The thing is, even without a smoking gun, the evidence is beginning to mount a little heavy. The latest example comes from Antarctica of all places. Hungarian scientists claim that soil samples sent to a Chinese biotech firm in December of 2019 became infected with a particular strain of Covid that may unlock the mystery.
Here’s the key bit from the Telegraph:
The variant has mutations that bridge the gap between bat coronavirus and the earliest Wuhan strain, so it may be an ancestral version of the virus.
The samples also contain DNA from hamsters and monkeys, suggesting that the early virus may have been grown in animal cell lines.
We’re talking about African green monkeys and Chinese hamsters, neither of which exist in Antarctica as far as I know, and are unlikely to be found in a Wuhan wet market. But they have commonly used laboratory cell lines…
Oh, and the Wuhan lab at the center of the drama uses the same Chinese biotech firm for gene sequencing as the Hungarians did.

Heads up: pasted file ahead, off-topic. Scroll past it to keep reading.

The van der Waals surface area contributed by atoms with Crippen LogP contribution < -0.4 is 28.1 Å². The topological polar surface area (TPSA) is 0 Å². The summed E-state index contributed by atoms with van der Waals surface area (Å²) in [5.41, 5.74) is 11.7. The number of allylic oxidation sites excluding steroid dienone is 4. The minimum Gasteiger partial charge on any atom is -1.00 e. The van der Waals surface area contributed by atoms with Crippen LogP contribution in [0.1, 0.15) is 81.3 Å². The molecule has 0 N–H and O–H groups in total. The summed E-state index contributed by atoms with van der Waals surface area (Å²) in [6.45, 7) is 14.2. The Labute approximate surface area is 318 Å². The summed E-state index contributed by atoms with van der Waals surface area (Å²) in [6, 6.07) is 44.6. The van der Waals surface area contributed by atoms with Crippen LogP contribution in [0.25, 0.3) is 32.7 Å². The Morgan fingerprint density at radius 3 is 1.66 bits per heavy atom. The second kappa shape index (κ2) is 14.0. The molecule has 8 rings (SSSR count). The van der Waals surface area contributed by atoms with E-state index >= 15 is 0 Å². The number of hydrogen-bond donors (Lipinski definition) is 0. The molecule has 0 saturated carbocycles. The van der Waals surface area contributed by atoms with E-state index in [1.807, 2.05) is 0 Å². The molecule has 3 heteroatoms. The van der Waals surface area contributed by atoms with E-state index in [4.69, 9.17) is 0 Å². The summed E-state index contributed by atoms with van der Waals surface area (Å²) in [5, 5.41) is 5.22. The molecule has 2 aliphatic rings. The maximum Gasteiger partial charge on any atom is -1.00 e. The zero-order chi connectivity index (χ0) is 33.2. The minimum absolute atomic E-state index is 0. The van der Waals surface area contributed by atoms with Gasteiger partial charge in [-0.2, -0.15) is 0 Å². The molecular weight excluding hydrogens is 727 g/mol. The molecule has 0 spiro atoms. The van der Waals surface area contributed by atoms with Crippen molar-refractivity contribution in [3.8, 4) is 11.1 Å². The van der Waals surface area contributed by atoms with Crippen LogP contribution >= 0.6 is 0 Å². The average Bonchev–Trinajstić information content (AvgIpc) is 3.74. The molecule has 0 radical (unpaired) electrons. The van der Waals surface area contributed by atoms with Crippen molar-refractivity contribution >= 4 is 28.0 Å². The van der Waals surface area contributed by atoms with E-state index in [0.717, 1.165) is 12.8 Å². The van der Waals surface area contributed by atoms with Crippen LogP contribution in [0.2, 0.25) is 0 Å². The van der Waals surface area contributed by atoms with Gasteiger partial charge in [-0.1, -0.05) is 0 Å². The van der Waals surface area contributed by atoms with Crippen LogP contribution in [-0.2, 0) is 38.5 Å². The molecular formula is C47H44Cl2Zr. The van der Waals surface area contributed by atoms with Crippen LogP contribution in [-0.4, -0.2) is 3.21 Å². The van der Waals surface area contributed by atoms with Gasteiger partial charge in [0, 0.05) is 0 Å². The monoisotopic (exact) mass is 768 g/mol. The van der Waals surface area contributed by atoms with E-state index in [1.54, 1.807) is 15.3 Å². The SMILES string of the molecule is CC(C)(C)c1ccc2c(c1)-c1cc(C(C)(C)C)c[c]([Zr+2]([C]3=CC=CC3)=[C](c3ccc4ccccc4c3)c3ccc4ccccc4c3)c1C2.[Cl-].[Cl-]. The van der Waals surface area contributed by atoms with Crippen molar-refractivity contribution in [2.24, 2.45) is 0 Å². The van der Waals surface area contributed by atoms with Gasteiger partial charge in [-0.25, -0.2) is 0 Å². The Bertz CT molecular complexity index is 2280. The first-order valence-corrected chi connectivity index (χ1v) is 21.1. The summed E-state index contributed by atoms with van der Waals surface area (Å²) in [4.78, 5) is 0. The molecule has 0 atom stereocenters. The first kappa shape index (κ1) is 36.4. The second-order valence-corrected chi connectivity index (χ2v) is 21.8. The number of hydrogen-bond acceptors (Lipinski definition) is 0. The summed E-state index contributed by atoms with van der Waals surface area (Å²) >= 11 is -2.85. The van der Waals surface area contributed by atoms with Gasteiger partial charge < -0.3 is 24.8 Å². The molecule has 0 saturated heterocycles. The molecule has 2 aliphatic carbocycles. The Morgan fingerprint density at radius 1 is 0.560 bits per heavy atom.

What a coincidence!
As the Guardian put it, “The main evidence to support a lab leak rests on the failure of scientists to pinpoint the intermediate animal that picked up the virus from bats and passed it to humans.” Well, if that animal was an African green monkey and not a pangolin…
But why does all this matter?
Well, Jim Rickards explains why it could in his book The New Great Depression. The underlying idea is that the Chinese government could be sued for damages by other governments.
Of course, the Chinese would refuse to pay up, if they even acknowledged the claims. However, that might not be the end of the story.
Sanctions are one option to “collect” payment. Or the requisition of Chinese assets in other countries.